ddd

The family left.

I went into the bathroom and cried for two minutes....

... and then came out and made the requisite calls to the coroner and the donor network, finished my charting, posted my strips, circled my charges and swiped out for the night.

ddd

Another death.

Another holiday.

Something tells me I will have another "yearly visitor" around Easter next year.

And that gives me comfort.

In the meantime, I'll take the advice in the song written by Anna Nalick from which I took the title of this post and cradle my head in my hands.

And breathe.

Just breathe.

10 Comments:

At 4/17/2006 08:18:00 AM, Anonymous Moof said...

Kim, thank you. That was beautiful, and made me cry.

It was this month, last year, that we lost my 90 year old father-in-law ... my sweet, dear, partner in crime. Your post just made it all real to me again.

A lot has happened in a year.

Keep posting Kim ... please keep posting.

 
At 4/17/2006 10:37:00 AM, Blogger Mama Mia said...

Lucky patient to have you at his side while he transitioned from this life to the next. Lucky family to have you as well. Thank you for sharing and for making such a hard time just a bit easier for this family.

 
At 4/17/2006 12:40:00 PM, Blogger Dr. Deborah Serani said...

She DOES look like she's giving a manicure!

 
At 4/17/2006 01:37:00 PM, Blogger star firstbaseman said...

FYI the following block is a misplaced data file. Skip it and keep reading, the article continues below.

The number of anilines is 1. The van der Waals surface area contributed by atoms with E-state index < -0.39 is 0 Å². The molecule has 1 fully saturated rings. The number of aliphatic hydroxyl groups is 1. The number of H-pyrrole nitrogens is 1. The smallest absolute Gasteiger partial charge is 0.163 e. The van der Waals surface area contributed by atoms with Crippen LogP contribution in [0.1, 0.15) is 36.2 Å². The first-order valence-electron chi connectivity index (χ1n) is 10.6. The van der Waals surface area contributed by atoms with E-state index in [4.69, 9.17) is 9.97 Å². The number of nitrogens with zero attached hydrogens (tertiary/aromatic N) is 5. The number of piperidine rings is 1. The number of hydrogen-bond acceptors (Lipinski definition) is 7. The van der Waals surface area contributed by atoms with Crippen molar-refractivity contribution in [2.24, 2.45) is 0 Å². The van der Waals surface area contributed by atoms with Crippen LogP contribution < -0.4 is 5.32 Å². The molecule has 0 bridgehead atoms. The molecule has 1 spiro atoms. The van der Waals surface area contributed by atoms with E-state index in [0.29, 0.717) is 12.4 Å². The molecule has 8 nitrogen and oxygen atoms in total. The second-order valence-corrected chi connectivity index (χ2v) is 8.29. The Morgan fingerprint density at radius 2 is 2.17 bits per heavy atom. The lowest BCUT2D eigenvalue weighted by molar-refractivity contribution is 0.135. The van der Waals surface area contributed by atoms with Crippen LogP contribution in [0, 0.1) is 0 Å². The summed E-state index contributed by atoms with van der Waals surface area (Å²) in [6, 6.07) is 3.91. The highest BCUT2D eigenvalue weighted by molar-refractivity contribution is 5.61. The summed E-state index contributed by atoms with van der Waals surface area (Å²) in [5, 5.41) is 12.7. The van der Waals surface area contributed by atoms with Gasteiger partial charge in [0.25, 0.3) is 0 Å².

I loved the part about Ivory soap. The end was terribly sad - I don't envy you a bit.

 
At 4/17/2006 05:42:00 PM, Anonymous Anonymous said...

Do you realize how difficult that was to read, and all because you kept using "they" in place of the correct pronoun "he" or "she"? Sometimes you used "their" to mean "his" and sometimes you used "their" to actually mean "their" (as in "belonging to the couple"). Why would you do that? It's against the rules of English and makes your writing inscrutable.

 
At 4/17/2006 05:50:00 PM, Blogger Kim said...

Anonymous: thanks for pointing that out. It read OK to me because I knew what I meant but I can see where confusion would reign.

It was an attempt to keep patient identity as "inscrutable" as possible.

When there is an episode or incident that is relatively recent, I try not to assign either sex to the patient.

But, knowing that it makes the post hard to decipher/read, I'll try to find a more appropriate way to disguise an identity.

Sincerely, thank you for the feedback.

 
At 4/18/2006 03:38:00 AM, Blogger DisappearingJohn said...

Blogging has been terrible for my English. I read that entire post, and did not notice the "they's" until I read that comment. I too, try to keep everything I say gender-neutral, and now read and write that way without any problem...

A great post... As a fairly new nurse, I've only had to deal with the death of a patient in my care once, but as a CNA I dealt with it a lot. I think its great that you were able to devote that time to the family in an ER environment. I know it was appreciated!

 
At 4/20/2006 04:51:00 AM, Anonymous medic5 said...

As difficult as vigil may be, it is, as you recognized, also uniquely rewarding. You supported the patient, and the family, in a difficult but necessary transition. I am sure the family was blessed by your presence, and your ability to accept death as both a part of life and a chance to rejoice and recollect the past. You are one heck of a nurse!

 
At 5/19/2006 02:37:00 AM, Blogger Holly said...

Holy freakin' cow anonymous! That was all you got out of that post? AN ENGLISH LESSON?

wow.

Great post Emergiblog! I just found you thru fatdoctor! Love your blog!

Billie